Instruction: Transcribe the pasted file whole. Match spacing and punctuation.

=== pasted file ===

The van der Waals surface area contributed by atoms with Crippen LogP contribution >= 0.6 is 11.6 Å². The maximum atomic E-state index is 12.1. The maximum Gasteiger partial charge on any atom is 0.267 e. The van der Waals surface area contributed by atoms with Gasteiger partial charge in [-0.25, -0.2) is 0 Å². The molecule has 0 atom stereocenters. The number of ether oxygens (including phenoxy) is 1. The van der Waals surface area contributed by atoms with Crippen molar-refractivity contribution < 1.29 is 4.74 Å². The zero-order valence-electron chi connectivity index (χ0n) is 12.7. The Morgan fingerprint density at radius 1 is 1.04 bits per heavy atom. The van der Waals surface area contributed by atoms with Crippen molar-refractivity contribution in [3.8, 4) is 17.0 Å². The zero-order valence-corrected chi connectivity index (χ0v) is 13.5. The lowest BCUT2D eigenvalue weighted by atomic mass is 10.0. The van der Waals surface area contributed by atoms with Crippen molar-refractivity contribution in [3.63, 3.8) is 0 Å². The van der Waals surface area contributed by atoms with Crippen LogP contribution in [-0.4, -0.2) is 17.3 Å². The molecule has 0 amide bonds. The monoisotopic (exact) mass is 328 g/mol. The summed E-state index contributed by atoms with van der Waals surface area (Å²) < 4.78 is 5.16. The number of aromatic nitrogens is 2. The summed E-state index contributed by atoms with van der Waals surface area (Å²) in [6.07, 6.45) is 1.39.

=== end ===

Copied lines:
The van der Waals surface area contributed by atoms with Crippen LogP contribution >= 0.6 is 11.6 Å². The maximum atomic E-state index is 12.1. The maximum Gasteiger partial charge on any atom is 0.267 e. The van der Waals surface area contributed by atoms with Gasteiger partial charge in [-0.25, -0.2) is 0 Å². The molecule has 0 atom stereocenters. The number of ether oxygens (including phenoxy) is 1. The van der Waals surface area contributed by atoms with Crippen molar-refractivity contribution < 1.29 is 4.74 Å². The zero-order valence-electron chi connectivity index (χ0n) is 12.7. The Morgan fingerprint density at radius 1 is 1.04 bits per heavy atom. The van der Waals surface area contributed by atoms with Crippen molar-refractivity contribution in [3.8, 4) is 17.0 Å². The zero-order valence-corrected chi connectivity index (χ0v) is 13.5. The lowest BCUT2D eigenvalue weighted by atomic mass is 10.0. The van der Waals surface area contributed by atoms with Crippen molar-refractivity contribution in [3.63, 3.8) is 0 Å². The van der Waals surface area contributed by atoms with Crippen LogP contribution in [-0.4, -0.2) is 17.3 Å². The molecule has 0 amide bonds. The monoisotopic (exact) mass is 328 g/mol. The summed E-state index contributed by atoms with van der Waals surface area (Å²) < 4.78 is 5.16. The number of aromatic nitrogens is 2. The summed E-state index contributed by atoms with van der Waals surface area (Å²) in [6.07, 6.45) is 1.39.